Extreme Weather Likely To Become More Frequent

Press Release by the Potsdam Institute for Climate Impact Research 01/11/2018 Extreme weather will likely become more frequent due to stalling of giant waves in the atmosphere •    Computer simulations predict a strong increase of events in which the undulations of the jet stream in the atmosphere stop moving along. •    This can favor more frequent extreme weather events on the ground. •    Strong Arctic warming reduces the temperature … Read more Extreme Weather Likely To Become More Frequent

El Misterio Nadal: A Lost and Rescued Book

  El Misterio Nadal A Lost and Rescued Book Purportedly Compiled and with Introduction in 2001 by Roberto Bolaño Edited by Isabel Quiroga and Jorge Mosconi Translated by A. B. published by Spuyten Duyvil ISBN 978-1-947980-20-4      396 pages        $18.00 Can’t be certain that I started reading this work by chance earlier today & that today happens to be Oct 31st, in the anglo-realms also known as Halloween. Or is … Read more El Misterio Nadal: A Lost and Rescued Book

Birhan Keskin’s Y’ol

    Just out from Spuyten Duyvil: Y’ol by Birhan Keskin Translated from the Turkish by Murat Nemet-Nejat Here’s what I have to say about Y’ol: “When I read Birhan Keskin’s poems I hear an oud playing a double makam: the one a fixed, the other a spontaneous/improvisatory mode. In filigree, the fixed is rooted in the poetic archetypes of Layla & Majnun, the Persian poem of love, loss … Read more Birhan Keskin’s Y’ol

Arabian Romantic: A ‘Linear Descendent’ of Early Arabic Classics

via ArabLit: Marcel Kurpershoek, editor-translator of ‘Abdallah ibn Sbayyil’s Arabian Romantic: Poems on Bedouin Life and Love, first became acquainted with Nabati poetry in the 1980s, while working as a diplomat in Saudi Arabia. He has also translated Hmedan al-Shweʿir’s Arabian Satire: Poetry from 18th Century Najdand is currently a senior research fellow at New York University Abu Dhabi, where he specializes in the oral traditions and poetry of Arabia. He … Read more Arabian Romantic: A ‘Linear Descendent’ of Early Arabic Classics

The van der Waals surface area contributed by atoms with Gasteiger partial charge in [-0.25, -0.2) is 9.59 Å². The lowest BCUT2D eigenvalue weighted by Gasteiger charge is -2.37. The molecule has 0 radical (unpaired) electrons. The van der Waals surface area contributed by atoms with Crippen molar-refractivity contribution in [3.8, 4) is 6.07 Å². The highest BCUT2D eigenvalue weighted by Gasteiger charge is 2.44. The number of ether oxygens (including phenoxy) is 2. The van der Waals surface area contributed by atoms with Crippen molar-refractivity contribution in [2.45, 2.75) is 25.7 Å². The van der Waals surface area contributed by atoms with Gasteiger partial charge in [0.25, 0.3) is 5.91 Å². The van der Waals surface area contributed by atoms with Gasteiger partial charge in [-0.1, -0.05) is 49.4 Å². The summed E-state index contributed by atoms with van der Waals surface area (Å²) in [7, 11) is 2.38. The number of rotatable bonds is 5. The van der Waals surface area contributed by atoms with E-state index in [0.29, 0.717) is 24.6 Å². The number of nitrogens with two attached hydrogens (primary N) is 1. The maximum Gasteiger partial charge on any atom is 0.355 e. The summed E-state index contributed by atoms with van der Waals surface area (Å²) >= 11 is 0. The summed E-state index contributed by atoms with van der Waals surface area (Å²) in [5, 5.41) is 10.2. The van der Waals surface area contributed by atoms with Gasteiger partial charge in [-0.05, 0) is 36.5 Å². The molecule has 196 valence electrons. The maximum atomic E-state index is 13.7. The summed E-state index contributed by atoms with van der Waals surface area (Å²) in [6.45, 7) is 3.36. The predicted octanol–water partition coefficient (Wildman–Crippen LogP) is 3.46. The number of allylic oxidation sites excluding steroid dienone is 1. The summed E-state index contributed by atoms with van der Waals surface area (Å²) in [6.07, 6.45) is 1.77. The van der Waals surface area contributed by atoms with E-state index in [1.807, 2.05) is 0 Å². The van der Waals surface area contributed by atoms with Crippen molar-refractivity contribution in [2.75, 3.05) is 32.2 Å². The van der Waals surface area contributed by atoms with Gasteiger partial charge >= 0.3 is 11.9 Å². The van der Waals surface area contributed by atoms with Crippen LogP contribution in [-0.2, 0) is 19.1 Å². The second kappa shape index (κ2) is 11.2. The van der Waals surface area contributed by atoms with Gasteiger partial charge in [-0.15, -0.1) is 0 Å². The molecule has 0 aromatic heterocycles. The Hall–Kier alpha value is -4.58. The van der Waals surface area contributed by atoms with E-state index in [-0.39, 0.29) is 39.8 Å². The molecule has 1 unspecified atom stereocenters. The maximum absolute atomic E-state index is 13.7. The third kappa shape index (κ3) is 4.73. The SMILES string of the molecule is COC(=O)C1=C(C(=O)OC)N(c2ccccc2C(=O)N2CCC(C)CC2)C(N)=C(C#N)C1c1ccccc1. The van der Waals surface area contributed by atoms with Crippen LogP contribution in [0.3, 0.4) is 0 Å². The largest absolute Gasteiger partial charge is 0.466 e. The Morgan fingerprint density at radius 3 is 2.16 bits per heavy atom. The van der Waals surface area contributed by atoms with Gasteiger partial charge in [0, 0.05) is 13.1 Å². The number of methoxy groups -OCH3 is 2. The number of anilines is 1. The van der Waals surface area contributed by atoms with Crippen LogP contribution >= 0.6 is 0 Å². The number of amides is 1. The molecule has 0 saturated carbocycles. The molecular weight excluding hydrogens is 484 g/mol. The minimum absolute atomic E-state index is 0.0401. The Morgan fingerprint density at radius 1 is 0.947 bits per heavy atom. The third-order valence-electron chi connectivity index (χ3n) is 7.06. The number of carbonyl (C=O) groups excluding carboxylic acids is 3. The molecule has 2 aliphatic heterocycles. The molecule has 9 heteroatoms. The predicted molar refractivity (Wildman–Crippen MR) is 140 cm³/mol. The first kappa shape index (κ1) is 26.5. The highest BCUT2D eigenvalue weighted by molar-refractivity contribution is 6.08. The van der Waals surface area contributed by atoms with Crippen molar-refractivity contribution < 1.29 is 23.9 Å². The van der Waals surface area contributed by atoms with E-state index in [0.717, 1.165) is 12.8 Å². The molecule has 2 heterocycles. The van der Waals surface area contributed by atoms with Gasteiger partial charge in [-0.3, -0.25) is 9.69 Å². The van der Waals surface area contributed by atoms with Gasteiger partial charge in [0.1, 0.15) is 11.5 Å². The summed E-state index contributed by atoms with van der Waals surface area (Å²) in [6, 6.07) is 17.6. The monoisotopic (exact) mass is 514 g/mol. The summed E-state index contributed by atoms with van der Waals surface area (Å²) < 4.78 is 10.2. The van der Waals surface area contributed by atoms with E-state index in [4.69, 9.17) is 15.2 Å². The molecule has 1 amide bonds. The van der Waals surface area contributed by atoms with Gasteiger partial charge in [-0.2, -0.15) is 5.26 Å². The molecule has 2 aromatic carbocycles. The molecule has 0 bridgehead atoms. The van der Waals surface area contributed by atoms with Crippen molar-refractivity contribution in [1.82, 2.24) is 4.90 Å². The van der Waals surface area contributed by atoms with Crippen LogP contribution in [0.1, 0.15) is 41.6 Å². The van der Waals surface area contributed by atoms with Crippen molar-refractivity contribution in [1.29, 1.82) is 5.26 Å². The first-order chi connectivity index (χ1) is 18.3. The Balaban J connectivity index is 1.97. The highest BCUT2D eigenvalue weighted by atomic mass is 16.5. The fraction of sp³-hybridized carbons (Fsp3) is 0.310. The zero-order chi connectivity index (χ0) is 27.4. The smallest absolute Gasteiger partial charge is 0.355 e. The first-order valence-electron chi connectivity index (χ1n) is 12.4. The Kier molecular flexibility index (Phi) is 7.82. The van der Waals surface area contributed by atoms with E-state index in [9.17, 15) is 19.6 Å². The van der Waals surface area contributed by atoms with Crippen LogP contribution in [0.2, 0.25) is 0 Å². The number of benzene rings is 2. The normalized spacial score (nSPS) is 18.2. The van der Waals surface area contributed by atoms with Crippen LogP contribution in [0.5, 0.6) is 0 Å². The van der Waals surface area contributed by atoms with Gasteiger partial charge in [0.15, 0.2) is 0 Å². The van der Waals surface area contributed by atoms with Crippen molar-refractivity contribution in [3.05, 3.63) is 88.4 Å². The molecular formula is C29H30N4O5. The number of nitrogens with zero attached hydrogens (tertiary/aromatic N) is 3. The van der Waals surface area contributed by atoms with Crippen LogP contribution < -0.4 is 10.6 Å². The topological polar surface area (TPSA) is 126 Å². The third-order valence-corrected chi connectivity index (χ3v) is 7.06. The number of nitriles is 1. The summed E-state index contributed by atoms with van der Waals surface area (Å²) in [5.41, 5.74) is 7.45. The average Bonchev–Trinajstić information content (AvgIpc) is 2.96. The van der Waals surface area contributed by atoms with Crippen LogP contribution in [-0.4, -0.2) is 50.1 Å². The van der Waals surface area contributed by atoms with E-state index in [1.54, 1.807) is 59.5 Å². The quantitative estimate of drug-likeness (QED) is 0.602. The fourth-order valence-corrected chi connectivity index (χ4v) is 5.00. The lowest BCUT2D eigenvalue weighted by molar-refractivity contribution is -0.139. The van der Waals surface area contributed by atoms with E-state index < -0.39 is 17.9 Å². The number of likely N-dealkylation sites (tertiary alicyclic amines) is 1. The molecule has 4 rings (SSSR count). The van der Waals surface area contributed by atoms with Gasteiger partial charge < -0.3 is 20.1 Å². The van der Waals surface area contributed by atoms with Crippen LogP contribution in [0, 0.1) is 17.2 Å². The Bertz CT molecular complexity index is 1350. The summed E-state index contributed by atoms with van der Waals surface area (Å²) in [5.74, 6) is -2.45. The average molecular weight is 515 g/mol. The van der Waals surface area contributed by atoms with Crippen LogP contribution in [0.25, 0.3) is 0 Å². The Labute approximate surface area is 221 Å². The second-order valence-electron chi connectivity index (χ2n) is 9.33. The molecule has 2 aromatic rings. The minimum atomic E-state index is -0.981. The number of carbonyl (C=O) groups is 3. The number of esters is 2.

‘Loss Sings’: Translating Grief

James E Montgomery’s Loss Sings is the latest title in the beautiful Cahiers Series, explorations of writing and translation that also includes work by Lydia Davis, Elfriede Jelinek, and Maureen Freely; via the always excellent ArabLit, Arabic Literature and Translation: By Tam Hussein On the face of it, Loss Sings claims to be fifteen translations of al-Khansā, a much celebrated Arabian poet of the seventh century whose threnodic poems commemorate the loss of her … Read more ‘Loss Sings’: Translating Grief

Eric Mottram Remembered: Videos of the Kings College Conference

                                 Eric Mottram Remembered: Poet, Professor and Cultural Firebrand King’s College, London 23 April 2018    Master of Ceremonies: Clive Bush Videos: Optic Nerve                                          1 An introduction to the Mottram papers by Valerie Soar, including her recent work Eric, the man and his archive 2 Allen Fisher on The Ethical and Marvellous:  Eric  Mottram and Visual Art 3 Dale Carter on From State to Doer:   Eric Mottram … Read more Eric Mottram Remembered: Videos of the Kings College Conference

International Translation Day with PEN America: Readings @ KGB Bar

  Celebrate International Translation Day with the PEN America Translation Committee KGB BAR 85 east 4th street NYC September 30, 2018 7:00 pm – 9:00 pm Join us for an evening celebrating International Translation Day and 2018 as the Year of Publishing Women.  Translators from the PEN America Translation Committee will read from recently published work or work-in-progress by women writers from around the world. Linda Baker will read … Read more International Translation Day with PEN America: Readings @ KGB Bar

Henri Michaux, Richard Sieburth, Pierre Joris

Monday, Oct 1, 6:30pm New York, NY The Imagination of Henri Michaux Join Richard Sieburth and Pierre Joris as they discuss Sieburth’s new translation of Henri Michaux’s A Certain Plume (NYRB). Henri Michaux was born in Namur, Belgium, and settled in Paris in the 1920s. There, taken by imagination and creativity, he began to write and paint, and his work drew the attention and praise of influential critics, André Gide and Maurice Blanchot among them. … Read more Henri Michaux, Richard Sieburth, Pierre Joris

On Claude Pélieu: James Horton interviewed re Pélieu exhibition & Irish Examiner Review.

     & here a recent article on the exhibition in The Irish Examiner: UCC exhibition sheds light on obscure Beat figure Claude Pélieu fought in Algeria and had a key role in bringing the works of Burroughs and others to the world, writes Marjorie Brennan. The influence of the Beat Generation has extended far beyond the writers’ core body of work, most of which was produced in the … Read more On Claude Pélieu: James Horton interviewed re Pélieu exhibition & Irish Examiner Review.